Historical Content Note: The following material is reprinted from publications from throughout Fermilab's history. It should be read in its original historical context.

"Pioneer" Experiments Wind Down

The Internal Target Group recently reached a milestone in its experimental program. Three groups have completed experiments there during the past months, in each case bringing to a successful conclusion a series of experiments running more or less continuously since the early days of Fermilab high energy physics.

In November 1977 the Soviet-American collaboration completed Experiment 289, a study of small angle p-He scattering. This collaboration, working at CZero since 1972, first developed a cryogenic H2 jet for use in internal target experiments. Its members include Edgar Jenkins, Ernie Malamud, Mitsuhiro Miyajima, Ryuji Yamada, Anatole Kuznetsov, Vladimir Nikitin, Yuri Pilipenko, Andrezej Sandacz, Boris Morozov, Peter Nomokonov, Vitali Smirnov, Adam Bujak, and Dan Gross. This jet, designed by Yuri Pilipenko and Victor Bartenev, produces high jet density while maintaining good Main Ring vacuum.

Experiment 522 by the Indiana University group, studied inclusive polarization in p-p scattering. Its members include Steve Gray, Bryan Martin, Homer Neal, Harry Ogren, Robert Polvado and Dave Rust. They first began working at CZero in 1974 on Experiment 313.

Experiment 552 by the Rutgers/ Rochester/ Imperial College group, measured differential cross-sections for pp and pd elastic scattering. Its members include Steve Olsen, Gary Warren, Renee Warren, Felix Sannes, Bruce Collick, Roger Rusack and Ion Siotis. They were the first group to use the superconducting spectrometer at CZero (Experiment 198). This spectrometer, designed by Steve Gray, Paul Mantsch, Joel Misek and Chuck Nila, is a large remote-controlled movable superconducting quad/dipole system.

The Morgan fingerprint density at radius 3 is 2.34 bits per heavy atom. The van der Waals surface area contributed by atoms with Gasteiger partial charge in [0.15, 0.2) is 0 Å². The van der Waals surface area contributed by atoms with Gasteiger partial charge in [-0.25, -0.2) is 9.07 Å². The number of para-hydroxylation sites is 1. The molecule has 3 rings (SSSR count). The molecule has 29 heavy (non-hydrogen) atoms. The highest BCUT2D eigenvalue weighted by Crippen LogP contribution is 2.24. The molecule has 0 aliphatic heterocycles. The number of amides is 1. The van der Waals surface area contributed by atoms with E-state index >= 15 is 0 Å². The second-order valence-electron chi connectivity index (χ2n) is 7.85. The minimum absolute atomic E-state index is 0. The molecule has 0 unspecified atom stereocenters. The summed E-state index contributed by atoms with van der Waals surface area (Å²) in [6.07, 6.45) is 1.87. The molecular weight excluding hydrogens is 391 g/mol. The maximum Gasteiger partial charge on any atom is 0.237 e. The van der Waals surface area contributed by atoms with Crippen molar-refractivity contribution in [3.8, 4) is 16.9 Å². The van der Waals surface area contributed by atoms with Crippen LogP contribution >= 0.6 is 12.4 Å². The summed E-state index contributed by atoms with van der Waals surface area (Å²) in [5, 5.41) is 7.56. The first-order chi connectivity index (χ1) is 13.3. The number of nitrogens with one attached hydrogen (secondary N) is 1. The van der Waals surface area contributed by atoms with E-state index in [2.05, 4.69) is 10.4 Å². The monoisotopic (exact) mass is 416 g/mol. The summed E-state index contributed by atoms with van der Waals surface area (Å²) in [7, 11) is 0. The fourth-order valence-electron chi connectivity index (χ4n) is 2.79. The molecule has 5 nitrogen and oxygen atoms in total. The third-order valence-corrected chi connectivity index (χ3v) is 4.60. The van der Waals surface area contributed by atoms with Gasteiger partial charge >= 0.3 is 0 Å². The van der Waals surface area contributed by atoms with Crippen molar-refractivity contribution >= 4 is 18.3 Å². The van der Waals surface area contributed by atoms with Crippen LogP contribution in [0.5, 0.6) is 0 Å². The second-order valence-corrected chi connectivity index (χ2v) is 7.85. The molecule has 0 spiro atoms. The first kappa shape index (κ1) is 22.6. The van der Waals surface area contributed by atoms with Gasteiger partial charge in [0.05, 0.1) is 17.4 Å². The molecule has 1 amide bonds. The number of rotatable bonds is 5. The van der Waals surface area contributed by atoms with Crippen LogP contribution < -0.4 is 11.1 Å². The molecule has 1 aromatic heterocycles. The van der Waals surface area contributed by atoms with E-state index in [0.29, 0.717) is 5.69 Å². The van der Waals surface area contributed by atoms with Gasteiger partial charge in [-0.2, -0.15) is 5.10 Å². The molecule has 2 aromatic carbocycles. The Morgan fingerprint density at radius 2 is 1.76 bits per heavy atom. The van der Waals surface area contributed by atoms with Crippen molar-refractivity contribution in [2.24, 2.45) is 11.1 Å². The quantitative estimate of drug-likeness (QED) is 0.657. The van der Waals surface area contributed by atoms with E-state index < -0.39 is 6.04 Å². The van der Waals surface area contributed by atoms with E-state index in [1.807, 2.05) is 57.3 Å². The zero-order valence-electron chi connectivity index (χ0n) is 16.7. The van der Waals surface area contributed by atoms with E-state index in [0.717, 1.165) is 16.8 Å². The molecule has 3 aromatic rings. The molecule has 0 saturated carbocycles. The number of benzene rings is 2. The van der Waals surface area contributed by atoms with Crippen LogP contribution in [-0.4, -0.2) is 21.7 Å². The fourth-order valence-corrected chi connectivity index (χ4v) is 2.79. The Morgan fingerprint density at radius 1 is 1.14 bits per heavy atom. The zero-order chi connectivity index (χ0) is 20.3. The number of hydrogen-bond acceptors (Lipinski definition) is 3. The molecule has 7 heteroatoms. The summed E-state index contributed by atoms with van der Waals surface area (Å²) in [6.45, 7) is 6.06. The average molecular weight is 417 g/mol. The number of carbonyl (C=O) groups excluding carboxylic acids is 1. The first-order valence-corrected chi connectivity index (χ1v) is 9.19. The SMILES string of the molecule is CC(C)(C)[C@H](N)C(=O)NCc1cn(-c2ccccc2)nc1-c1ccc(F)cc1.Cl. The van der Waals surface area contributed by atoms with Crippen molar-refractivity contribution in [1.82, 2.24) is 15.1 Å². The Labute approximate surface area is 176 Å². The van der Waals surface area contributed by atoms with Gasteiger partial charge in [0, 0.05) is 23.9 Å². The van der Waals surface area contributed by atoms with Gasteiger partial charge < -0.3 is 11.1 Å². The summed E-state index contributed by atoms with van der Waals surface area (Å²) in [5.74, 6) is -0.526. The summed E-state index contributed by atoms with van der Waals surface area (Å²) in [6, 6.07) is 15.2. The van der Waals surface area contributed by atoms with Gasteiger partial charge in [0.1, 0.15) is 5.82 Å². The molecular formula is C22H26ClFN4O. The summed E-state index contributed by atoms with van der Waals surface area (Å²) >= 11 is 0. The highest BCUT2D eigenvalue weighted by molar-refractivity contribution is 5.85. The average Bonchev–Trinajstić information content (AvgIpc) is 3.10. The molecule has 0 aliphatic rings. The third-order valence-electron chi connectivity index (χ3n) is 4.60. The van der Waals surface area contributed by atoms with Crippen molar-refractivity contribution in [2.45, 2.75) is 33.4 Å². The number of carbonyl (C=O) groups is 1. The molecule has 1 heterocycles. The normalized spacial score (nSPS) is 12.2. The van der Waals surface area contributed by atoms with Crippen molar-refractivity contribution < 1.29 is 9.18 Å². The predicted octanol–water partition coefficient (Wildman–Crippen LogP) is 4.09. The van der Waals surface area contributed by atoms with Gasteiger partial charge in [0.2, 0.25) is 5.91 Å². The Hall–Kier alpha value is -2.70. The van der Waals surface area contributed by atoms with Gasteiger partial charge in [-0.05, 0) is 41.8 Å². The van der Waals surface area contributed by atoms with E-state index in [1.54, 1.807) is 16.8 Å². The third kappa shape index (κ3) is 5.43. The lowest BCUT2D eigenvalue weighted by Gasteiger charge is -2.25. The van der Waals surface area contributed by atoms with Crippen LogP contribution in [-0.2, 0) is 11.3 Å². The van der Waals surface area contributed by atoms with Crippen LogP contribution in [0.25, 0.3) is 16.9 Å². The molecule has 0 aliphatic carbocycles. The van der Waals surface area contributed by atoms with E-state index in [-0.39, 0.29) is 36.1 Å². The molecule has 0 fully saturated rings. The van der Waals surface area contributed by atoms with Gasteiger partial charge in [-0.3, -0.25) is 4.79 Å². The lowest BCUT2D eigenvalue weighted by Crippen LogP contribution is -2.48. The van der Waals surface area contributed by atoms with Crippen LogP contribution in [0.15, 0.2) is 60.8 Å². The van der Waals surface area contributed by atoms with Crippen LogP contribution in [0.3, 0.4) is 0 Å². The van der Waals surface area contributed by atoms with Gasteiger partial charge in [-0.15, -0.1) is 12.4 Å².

The past year has been an extremely busy one for the Internal Target Group, headed by Peter McIntyre. In addition to supporting the experimental program described above, the group has designed and is constructing the electron beam for the proton/antiproton cooling ring.

Joel Misek, Chuck Nila, and Larry Sobocki have designed all electron beam components. Bill Kells and Denny Curl are building microwave and laser diagnostics for the beam. Ed Faught is working with the Controls Group (Bob Ducar) to build the control system which interfaces the electron beam components to computer control.

Lloyd Klein, Paul Kurylo, and Tom Rathbun are installing the special aluminum-foil solenoids, built at CZero, which contain and guide the electron beam. Roy Meeks and Bill Weihmiller are assembling the large toroid magnets that bend the electrons in line with the proton beam. Ed Podschweit and Larry Sobocki are building a large high-vacuum, high-temperature bakeout oven; all vacuum components for the ring will be baked to 8000 C to achieve <10-10 Torr vacuum in operation.

Don Mizicko has performed the Herculean task of choreographing all the above activity in parallel with an around-the-clock operations schedule. Les Oleksiuk has developed computer calculations of the magnetic field that confine the electron beam, and of electron trajectories in the beam.

No further experimental operation is planned until early 1979. In the coming months, the Internal Target Group will play a strong role in completing the cooling ring. They are also supporting the program headed by Stan Pruss to improve the Main Ring vacuum so as to extend coasting beam lifetime for colliding beam studies.

Celebrating Internal Target successes are (L-R): P. McIntyre, R. Huson, S. Olsen, R. Rusack (1 of 3)
Internal Target area (arrow) on Main Ring at CZero Service Building (2 of 3)
Soviet-American scientists at CZero (1977) Front Row (L-R)--V.Nikitin, R.Yamada, B. Morozov; Standing (L-R)--D.Gross, P. Nomokonov, Y. Pilipenko, E.Malamud, A. Kuznetsov, V. Smirnov (3 of 3)